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Chevy El Camino and GMC Caballero

Iconic American classic cars are always highly sought after by enthusiasts due to their rarity and unique personality. One such icon is the car-based pickup truck, the Chevy El Camino. Fully restored El Caminos are one of the more valuable classic cars these days, but few people are aware that America's most iconic car-based pickup had a sibling back then. The sibling, better known as the GMC Caballero, was very similar to the El Camino but some differences set both apart. Before diving into the details, let’s focus a bit on the history of both.


Chevrolet El Camino History: Design, Production, & Features

The first iteration of the Chevy El Camino made its way to the American roads in 1958 which was largely a hasty and unplanned response to the Ford Ranchero coupe utility. The “El Camino” name was Spanish in its roots and meant “the way”. Based on the Impala platform, the first generation remained true to the American custom of extravagant dimensions and huge rear fins. Sadly, the first generation’s reign lasted only two years after which it got scrapped due to being uncompetitive.

1964 Chevrolet El Camino

The car/pickup hybrid made another entry in 1964, this time, on the new platform of Chevelle and with some significant upgrades including the optional V8 powertrains. The 327 cubic-inch small-block V8 was modified for the performance SS-version where it produced a mighty 350 hp. The subsequent third, fourth, and fifth generations saw many changes, the most notable of which was the inclusion of anti-pollution components that dramatically reduced the output of all the powertrains including those of the V8s. The LS6 454 cubic inch V8-equipped El Camino of 1970 is truly the rarest breed, having power output rated up to 450 hp.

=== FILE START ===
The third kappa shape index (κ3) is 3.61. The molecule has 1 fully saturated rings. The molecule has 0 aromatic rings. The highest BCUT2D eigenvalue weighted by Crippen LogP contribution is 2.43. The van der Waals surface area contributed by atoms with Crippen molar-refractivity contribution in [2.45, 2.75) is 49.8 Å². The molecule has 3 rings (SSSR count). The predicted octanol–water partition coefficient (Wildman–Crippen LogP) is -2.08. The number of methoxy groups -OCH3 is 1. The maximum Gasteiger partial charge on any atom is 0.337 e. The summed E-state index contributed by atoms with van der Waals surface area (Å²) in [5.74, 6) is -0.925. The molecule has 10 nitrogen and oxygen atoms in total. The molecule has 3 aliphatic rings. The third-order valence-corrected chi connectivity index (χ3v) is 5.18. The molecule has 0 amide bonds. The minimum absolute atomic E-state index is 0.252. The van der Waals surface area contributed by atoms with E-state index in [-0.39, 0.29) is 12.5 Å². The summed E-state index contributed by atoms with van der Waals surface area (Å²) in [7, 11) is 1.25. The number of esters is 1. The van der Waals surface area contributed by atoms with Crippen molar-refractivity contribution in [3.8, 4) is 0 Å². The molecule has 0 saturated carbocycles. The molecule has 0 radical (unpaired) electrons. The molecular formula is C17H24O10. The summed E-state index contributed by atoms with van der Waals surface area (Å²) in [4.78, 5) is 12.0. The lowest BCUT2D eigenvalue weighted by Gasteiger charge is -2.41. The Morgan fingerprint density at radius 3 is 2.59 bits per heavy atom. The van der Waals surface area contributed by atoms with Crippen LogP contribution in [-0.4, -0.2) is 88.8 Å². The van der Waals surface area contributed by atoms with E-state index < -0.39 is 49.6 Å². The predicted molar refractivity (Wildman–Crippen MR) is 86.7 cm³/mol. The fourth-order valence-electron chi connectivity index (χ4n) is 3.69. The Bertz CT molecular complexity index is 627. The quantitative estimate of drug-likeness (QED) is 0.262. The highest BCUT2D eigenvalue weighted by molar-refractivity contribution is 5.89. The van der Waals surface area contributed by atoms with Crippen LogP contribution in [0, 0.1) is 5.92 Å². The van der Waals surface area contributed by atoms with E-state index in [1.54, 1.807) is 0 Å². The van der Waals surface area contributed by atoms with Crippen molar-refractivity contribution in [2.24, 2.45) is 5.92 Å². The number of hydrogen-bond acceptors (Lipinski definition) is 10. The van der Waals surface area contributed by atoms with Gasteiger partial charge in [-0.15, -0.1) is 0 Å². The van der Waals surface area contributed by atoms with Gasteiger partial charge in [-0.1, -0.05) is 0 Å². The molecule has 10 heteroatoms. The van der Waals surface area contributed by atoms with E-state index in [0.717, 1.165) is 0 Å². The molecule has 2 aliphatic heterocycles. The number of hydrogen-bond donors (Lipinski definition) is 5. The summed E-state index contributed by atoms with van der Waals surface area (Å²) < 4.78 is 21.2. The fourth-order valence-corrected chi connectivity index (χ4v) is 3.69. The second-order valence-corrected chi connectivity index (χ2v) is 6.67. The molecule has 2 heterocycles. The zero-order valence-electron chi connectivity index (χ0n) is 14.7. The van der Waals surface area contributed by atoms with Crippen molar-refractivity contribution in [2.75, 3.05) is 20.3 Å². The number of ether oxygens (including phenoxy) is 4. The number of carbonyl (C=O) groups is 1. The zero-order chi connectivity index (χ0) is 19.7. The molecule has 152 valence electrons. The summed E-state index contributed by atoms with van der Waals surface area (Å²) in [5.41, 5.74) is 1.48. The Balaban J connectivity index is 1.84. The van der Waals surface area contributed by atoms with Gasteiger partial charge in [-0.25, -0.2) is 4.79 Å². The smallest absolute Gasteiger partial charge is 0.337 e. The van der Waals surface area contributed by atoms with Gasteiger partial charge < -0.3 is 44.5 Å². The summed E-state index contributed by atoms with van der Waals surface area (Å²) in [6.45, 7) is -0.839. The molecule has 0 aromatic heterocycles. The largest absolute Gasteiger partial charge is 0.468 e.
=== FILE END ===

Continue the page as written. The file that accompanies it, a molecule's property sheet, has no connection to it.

GMC Caballero History: Design, Production, & Features

The GMC Caballero didn’t enjoy as rich a history as its sibling and many today are still unaware of its existence due to its late entry and low sales figures. Tracing its roots to the early 70s, the GMC Caballero was earlier known as the GMC Sprint. The rebadged GMC Caballero made its way to the showrooms in late 1977. Just like the El Camino, the "Caballero" name was also derived from Spanish and translated into "knight".

1987 GMC Caballero

GMC’s car-pickup amalgam underwent minor upgrades over the years till it got scrapped by GM in 1987. The Caballero, apart from having distinct trims, was largely the same as El Camino and therefore made somewhat little sense to customers at that time.

El Camino and Caballero Similarities

Both the Chevy El Camino and the GMC Caballero were largely the same. They were based on the same A-body platform of the Malibu from 1977 to 1982. However, the wheelbase was 9-inch longer than the Malibu platform to accommodate the bed. The internals, including the engine and transmission, were also one of the main converging points between the El Camino and the Caballero.

1970 Chevrolet Chevelle Malibu

Chevy El Camino and GMC Caballero Differences

Only a true enthusiast can spot and tell the differences between the El Camino and the Caballero. The GMC's main differentiating factor was its front grilles that transformed from the egg-crate style to horizontal and vertical bars and then finally to full-width grille housing the headlights. The second major difference between the two was the wheels. The wheel design of the GMC was different from the Chevy’s, and it was one of the major visual differences between the two. 

GMC Caballero Front Grille

The third and the most significant difference is the trims of the two coupe utilities. The El Camino had a performance version (SS Package) in 1968 that was equipped with the 396 V8. The engine was tuned to have three different output figures of 325, 350, and 375 hp. The Caballero, on the other hand, also had a performance variant back when it was sold as Sprint in 1971. The special edition was sold as Sprint SP and had the same 454 engine and hood stripes as the SS Package of 1970.

From 1978-79, the GMC Caballero had Laredo trim in contrast to El Camino's Conquista package. The Laredo trim was later renamed Amarillo and the decal also got changed. 

1981 Chevrolet El Camino Royal Knight Edition

The sporty Diablo trim for Caballero was introduced in 1978 and it continued till the death of the Caballero itself. Ironically, no V8 was offered as standard for Diablo trim despite it being marketed as the sporty trim. To rival the Diablo trim, the El Camino had a Royal Knight package which was essentially the successor to the SS Package. Unfortunately, the Royal Knight package was axed in 1982.